Empowering independent Shiites. Weakening Hizballah will require breaking the monopoly that both it and its allies have over the Shiite community in Lebanon. The Obama administration should build on its predecessor's efforts to reach out to independent Shiite activists and strengthen their ability to forge an alternative political movement. For example, Washington could facilitate access to funding and encourage stronger links between moderate Shiites in Lebanon, Iraq, and other communities across the region.

Enhancing coordination with allies. With tensions between Israel and Hizballah rising, the United States should initiate consultations with Israel -- and, separately, with Arab allies that share its concerns, such as Egypt, Jordan, and Saudi Arabia -- to lay the groundwork for a common diplomatic approach in the event that conflict breaks out. Washington should make clear that it will stand by Israel if the latter is forced to act against Hizballah's military capabilities, but will also seek to limit actions that could undermine the government or pro-Western forces in Lebanon.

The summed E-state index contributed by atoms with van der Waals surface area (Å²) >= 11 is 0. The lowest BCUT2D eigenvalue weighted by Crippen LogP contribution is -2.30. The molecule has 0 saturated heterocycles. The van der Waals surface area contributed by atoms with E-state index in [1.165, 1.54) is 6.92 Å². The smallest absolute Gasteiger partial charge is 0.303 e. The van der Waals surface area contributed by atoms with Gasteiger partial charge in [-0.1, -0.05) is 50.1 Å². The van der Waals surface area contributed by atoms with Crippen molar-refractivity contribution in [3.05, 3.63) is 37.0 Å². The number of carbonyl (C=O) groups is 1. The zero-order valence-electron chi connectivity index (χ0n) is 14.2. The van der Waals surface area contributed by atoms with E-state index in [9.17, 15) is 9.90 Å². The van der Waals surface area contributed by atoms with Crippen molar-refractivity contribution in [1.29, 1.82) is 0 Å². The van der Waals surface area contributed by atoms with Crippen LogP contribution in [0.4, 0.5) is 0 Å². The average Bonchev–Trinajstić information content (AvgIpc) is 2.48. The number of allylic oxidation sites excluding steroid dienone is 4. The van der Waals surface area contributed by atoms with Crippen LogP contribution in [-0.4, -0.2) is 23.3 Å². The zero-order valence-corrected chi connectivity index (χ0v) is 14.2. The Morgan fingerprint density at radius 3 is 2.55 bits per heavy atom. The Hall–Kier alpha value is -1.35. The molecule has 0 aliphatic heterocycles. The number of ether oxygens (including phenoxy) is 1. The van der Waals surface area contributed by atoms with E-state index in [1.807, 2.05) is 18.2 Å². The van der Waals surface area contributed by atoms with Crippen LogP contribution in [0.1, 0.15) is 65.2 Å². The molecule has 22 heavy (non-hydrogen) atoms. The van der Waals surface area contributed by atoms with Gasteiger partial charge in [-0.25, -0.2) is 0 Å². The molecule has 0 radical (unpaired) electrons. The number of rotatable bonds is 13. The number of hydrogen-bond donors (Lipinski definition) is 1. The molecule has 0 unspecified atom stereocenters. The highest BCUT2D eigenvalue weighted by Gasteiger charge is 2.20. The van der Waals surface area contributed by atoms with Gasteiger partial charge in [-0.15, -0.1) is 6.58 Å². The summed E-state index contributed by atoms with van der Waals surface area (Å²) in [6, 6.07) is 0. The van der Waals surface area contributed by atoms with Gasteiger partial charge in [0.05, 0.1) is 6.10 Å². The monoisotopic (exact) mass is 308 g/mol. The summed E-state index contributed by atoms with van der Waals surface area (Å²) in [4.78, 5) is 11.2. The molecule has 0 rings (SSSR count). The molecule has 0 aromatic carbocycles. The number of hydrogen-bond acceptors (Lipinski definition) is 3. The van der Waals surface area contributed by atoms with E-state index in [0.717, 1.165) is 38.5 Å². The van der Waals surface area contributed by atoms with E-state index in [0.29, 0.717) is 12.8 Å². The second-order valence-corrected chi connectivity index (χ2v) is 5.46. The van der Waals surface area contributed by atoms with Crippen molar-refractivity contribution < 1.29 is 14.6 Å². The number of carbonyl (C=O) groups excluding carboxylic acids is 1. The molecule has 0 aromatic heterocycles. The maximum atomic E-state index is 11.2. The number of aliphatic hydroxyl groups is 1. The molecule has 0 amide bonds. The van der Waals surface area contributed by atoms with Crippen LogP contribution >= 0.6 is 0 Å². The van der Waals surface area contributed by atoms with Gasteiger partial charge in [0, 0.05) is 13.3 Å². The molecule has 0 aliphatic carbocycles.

Conclusion

While testifying before Congress last month, Assistant Secretary of State Jeffrey Feltman emphasized that the United States "will not deal with or have any contact with" Hizballah. Given the futility of such outreach, this is a sound position to maintain. Engagement could merit consideration at some point in the future, when the group has been weakened and appears willing to accept a meaningful accommodation. But, until then, a more comprehensive and vigorous approach to counter Hizballah's expanding influence would better serve Washington's interests.

Ash Jain, a former member of the State Department's Policy Planning Staff, is a visiting fellow at The Washington Institute.